James Gill’s recent commentary that chastised legislators by saying if they really wanted to know what Tony the Tiger thinks of his current accommodations at the Truck Stop in Grosse Tete, “they need only to imagine how they would like living in a cage, or in Grosse Tete or outside a truck stop, let alone all three,” went far beyond the acceptable journalistic etiquette as well as revealed his personal insensitivity.

To allege that the citizens of Grosse Tete are in any way responsible for a business owner displaying a Bengal tiger and infer that to live near this environment is an indication of some deficient mental capacity is reprehensible. Adding insult to injury, he criticized the bill’s sponsor, state Sen. Rick Ward, R-Port Allen, whose political lineage is unequaled in personal and professional contributions to this area of the state, and to question his integrity seemingly because he represents someone that Gill doesn’t approve of is just mean-spirited. He was only doing what any other legislator would have done for a voter, no matter where in the state the truck stop would have been located. With all of the many years of litigation over this matter, it just culminated during his shift.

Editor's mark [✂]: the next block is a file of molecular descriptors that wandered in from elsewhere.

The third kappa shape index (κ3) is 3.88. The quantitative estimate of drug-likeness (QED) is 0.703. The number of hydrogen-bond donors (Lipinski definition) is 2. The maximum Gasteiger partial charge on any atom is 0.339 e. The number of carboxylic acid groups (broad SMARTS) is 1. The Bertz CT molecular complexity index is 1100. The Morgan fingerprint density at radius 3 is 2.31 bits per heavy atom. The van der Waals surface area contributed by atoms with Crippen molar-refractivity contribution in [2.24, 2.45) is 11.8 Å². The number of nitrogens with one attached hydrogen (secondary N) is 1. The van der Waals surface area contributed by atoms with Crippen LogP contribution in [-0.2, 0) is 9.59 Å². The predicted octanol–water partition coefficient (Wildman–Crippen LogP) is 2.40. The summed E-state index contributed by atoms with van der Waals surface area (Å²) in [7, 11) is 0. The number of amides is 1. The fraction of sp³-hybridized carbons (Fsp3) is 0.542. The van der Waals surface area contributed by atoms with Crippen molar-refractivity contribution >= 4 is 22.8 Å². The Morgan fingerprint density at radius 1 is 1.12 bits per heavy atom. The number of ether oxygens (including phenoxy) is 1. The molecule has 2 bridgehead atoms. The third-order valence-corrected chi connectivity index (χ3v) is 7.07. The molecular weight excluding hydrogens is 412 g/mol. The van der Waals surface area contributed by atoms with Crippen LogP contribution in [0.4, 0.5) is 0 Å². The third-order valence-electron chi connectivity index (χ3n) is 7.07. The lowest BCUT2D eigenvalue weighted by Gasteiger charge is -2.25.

We all agree that Tony’s life would have been better had he been born in the wild, and his living accommodations are by no means ideal, but his life has certainly not been wasted in vain. He has brought happiness to countless thousands of weary travelers, especially children who have never seen such a magnificent creature and may never again. He might even enjoy all of the attention, with all of the cameras going off each day and such movie star media attention. Our heritage is deeply rooted in one of the most pristine and wild areas on Earth —the Atchafalaya Basin. Wild and domestic animals are an integral part of our lives; we inherently care for them and we well understand the natural order of things.

We have been accused of, but assuredly don’t believe in, killing the messenger, but we feel that the messenger’s job is simply to deliver the message, not pass judgment on the citizens where the message is being delivered. When he did that, Gill crossed the line.

Hopefully, the irony that Gov. Bobby Jindal, of Indian descent, has the dubious honor of determining the future of a Bengal tiger will not be lost on our colorful Louisiana political history.

We would appreciate an apology from Gill to the citizens of Grosse Tete, and I would imagine the Ward family would welcome one as well.

Michael Chauffe

mayor, Village of Grosse Tete